The Lower Colorado River Valley ("LCRV") is the river region of the lower Colorado River of the southwestern United States in North America that rises in the Rocky Mountains and has its outlet at the Colorado River Delta in the northern Gulf of California in northwestern Mexico, between the states of Baja California and Sonora. This north–south stretch of the Colorado River forms the border between the U.S. states of California/Arizona and Nevada/Arizona, and between the Mexican states of Baja California/Sonora.

Tinajas Altas Mountains

The Tinajas Altas Mountains are an extremely arid northwest-southeast trending mountain range in southern Yuma County, Arizona, approximately 35 mi southeast of Yuma, Arizona. The southern end of the range extends approximately one mile into the northwestern Mexican state of Sonora on the northern perimeter of the Gran Desierto de Altar. The range is about 22 mi in length and about 4 mi wide at its widest point. The highpoint of the range is unnamed and is 2,766 feet above sea level and is located at 32°16'26"N, 114°02'48"W. Aside from the portion of the range in Mexico, the entirety of the range lies within the Barry M. Goldwater Air Force Range. They lie at the heart of the traditional homeland of the Hia C-eḍ O'odham people.

Pinacate Peaks mountains

The Pinacate Peaks are a group of volcanic peaks and cinder cones located mostly in the Mexican state of Sonora along the international border adjacent to the U.S. state of Arizona, surrounded by the vast sand dune field of the Gran Desierto de Altar, at the desert's southeast.

<i>Pachycormus discolor</i> species of plant

Pachycormus is a monotypic genus of flowering plants in the cashew family. The generic name refers to pachy for "thick" and kormos for "stump," referring to the thick caudiciform trunk. The specific epithet dis refers to a negation of color. The single species is Pachycormus discolor endemic to the Baja California peninsula.

The Sierra de San Francisco is a mountain range in Mulegé Municipality of the northern region of Baja California Sur state, in northwestern Mexico.

<i>Bursera fagaroides</i> species of plant

Bursera fagaroides is a species of flowering plant in the genus Bursera known by the common names torchwood copal and fragrant bursera. It is widespread across much of Mexico from Sonora to Oaxaca, and its range extends just into Arizona in the United States, although some sources suggest that it may now be extirpated in Arizona.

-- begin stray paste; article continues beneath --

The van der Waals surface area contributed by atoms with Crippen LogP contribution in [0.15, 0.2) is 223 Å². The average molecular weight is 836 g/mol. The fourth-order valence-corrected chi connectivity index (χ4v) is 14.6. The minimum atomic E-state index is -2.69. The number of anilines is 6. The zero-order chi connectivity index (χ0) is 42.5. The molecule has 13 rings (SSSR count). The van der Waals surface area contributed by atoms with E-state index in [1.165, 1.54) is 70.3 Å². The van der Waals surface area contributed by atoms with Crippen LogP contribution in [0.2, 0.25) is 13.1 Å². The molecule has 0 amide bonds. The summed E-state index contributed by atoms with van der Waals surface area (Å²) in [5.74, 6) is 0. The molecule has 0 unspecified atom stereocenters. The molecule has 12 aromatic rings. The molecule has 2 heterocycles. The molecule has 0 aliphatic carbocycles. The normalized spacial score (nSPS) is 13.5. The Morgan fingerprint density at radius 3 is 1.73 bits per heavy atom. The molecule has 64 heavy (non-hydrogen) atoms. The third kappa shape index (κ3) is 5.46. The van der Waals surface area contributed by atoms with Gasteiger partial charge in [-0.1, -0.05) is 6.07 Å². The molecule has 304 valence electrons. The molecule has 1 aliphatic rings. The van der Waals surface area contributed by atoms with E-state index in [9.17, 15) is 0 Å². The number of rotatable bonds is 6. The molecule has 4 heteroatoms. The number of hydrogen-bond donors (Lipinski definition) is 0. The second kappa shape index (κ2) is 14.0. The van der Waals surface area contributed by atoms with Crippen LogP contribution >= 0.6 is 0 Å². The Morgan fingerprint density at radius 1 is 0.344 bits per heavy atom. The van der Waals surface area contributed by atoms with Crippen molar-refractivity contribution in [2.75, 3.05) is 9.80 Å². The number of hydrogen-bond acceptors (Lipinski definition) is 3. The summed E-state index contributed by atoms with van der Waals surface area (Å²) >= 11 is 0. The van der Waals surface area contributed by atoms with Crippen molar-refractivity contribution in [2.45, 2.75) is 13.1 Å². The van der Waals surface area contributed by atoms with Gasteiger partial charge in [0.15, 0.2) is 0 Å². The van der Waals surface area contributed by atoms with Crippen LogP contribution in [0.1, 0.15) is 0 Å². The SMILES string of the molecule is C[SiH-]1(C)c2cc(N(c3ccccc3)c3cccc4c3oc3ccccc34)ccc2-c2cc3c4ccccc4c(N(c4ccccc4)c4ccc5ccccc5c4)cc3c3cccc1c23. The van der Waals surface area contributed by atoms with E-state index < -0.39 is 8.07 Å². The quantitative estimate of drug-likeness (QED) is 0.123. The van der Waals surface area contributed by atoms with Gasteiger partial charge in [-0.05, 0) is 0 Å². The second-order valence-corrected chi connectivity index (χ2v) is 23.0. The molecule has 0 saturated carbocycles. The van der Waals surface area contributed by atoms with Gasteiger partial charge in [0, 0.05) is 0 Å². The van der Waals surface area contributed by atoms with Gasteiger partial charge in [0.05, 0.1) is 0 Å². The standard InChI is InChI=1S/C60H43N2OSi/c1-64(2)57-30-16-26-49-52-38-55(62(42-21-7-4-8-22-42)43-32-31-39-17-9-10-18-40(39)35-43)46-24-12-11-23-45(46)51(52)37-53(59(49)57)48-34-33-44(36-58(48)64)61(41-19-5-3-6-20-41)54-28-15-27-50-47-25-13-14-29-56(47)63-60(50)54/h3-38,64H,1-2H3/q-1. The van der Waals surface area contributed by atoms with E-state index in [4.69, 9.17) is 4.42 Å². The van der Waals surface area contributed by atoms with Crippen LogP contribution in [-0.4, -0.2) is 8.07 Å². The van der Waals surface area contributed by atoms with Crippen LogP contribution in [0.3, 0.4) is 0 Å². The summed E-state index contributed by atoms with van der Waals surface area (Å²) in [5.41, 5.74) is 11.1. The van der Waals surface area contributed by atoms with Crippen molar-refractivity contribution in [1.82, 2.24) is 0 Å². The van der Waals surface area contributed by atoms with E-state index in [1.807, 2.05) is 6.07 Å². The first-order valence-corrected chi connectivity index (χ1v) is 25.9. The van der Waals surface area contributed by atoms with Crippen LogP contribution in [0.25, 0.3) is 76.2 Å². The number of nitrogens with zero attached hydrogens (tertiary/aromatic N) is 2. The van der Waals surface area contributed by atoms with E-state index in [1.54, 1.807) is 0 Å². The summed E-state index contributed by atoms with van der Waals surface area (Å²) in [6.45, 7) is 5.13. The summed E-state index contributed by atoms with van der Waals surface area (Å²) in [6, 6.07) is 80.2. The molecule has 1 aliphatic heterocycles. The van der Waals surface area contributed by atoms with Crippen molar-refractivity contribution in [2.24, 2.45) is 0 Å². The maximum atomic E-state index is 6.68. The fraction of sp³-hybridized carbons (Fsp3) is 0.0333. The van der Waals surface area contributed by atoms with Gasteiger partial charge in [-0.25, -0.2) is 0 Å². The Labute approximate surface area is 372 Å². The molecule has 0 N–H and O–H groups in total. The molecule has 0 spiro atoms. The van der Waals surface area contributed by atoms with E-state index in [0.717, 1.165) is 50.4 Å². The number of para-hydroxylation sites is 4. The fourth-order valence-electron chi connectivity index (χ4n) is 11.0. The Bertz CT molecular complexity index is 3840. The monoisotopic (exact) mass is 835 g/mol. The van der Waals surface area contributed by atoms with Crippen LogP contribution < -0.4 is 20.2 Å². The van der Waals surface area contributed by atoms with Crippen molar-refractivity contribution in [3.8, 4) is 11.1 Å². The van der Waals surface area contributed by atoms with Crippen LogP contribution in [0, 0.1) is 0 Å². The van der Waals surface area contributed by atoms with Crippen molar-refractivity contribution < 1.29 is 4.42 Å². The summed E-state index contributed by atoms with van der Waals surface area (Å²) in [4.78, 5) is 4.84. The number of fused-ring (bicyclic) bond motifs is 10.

<i>Vauquelinia californica</i> species of plant

Vauquelinia californica, commonly known as Arizona rosewood, is an evergreen species of shrub or tree, in the rose family, Rosaceae.

Myriopteris windhamii, formerly known as Cheilanthes villosa, is a species of lip fern, known as villous lipfern. This plant is native to the southwestern United States where it grows in rocky mountains and deserts. For example, it is found along with the elephant tree, Bursera microphylla, and other desert species in the Waterman Mountains of southeastern Arizona.

<i>Buellia spuria</i> species of fungus

Buellia spuria is a white to light ashy gray crustose areolate lichen that grows on rocks (epilithic) in montane habitats. It has a black edge from the conspicuous, more or less continuous prothallus, which can also be seen in the cracks between the areolas forming a hypothallus, and in sharp contrast with the whitish or ashy colored areolas. It prefers mafic (siliceous) rock substrates. In Joshua Tree National Park is can be seen on vertical granite and gneiss faces in washes. It is common worldwide in the Northern Hemisphere. It is very common in the Sonoran Desert from southern California to Arizona, Baja California, and Sonora, Chihuahua, and Sinaloa, Mexico.

Bursera laxiflora is a North American species of trees in the frankincense family in the soapwood order, native to northwestern Mexico. It is fairly common in Sonora with additional populations in Sinaloa, Baja California Sur, and Socorro Island. There is a report of the species being found in the United States, but it is from the property of the Arizona-Sonora Desert Museum west of Tucson, most likely a cultivated or escaped specimen.

Bursera grandifolia is a Mexican species of trees in the frankincense family in the soapwood order. It is widespread across much of Mexico from Sonora to the Yucatán Peninsula, and found also in Central America as far south as Costa Rica.


  1. 1 2 3 "Bursera microphylla". Germplasm Resources Information Network (GRIN). Agricultural Research Service (ARS), United States Department of Agriculture (USDA). Retrieved 2009-01-11.
  2. The Plant List, Bursera microphylla A.Gray
  3. Mooney HA, Emboden WA Jr (1968). "The relationship of terpene composition, morphology, and distribution of populations of Bursera microphylla (Burseraceae)". Brittonia. 20: 44–51. doi:10.2307/2805460.
  4. SEINet, Southwestern Biodiversity, Arizona chapter photos, description, distribution map
  5. Calflora taxon report, University of California, Bursera microphylla A. Gray, elephant tree, littleleaf elephanttree
  6. Shreve, F. & I. L. Wiggins. 1964. Vegetation and Flora of the Sonoran Desert. Stanford University Press, Stanford.
  7. Turner RM, Bowers JE, Burgess TL (2005). Sonoran Desert Plants: An Ecological Atlas. Tucson: University of Arizona Press. p. 501. ISBN   978-0816525195.
  8. Jepson Manual Treatment — Bursera microphylla
  9. C. Michael Hogan. 2009. Elephant Tree: Bursera microphylla, GlobalTwitcher.com, ed. N. Stromberg
  10. 1 2 3 4 5 Johnson, M. B. (1992). "The genus Bursera (Burseraceae) in Sonora, Mexico and Arizona, U.S.A.". Desert Plants. 10: 126–143.
  11. Felger, Richard S.; Matthew B. Johnson & Michael F. Wilson (2001). The Trees of Sonora, Mexico. Oxford University Press.
  12. John M. Bates (1992). "Frugivory on Bursera microphylla (Burseraceae) by Wintering Gray Vireos (Vireo vicinior, Vireonidae) in the Coastal Deserts of Sonora, Mexico". The Southwestern Naturalist. 37 (3 (Sep.)): 252–258. doi:10.2307/3671866.
  13. Lindsay, D. 2001, Anza-Borrego A to Z: People, Places and Things, Sunbelt Publications.
  14. Fleger, R.S. & M.B. Moser. 1992. People of the Desert and Sea: Ethnobotany of the Seri Indians. University of Arizona Press.
  15. Soule, J.A. 2013. Success with Succulents. Tierra del Sol Press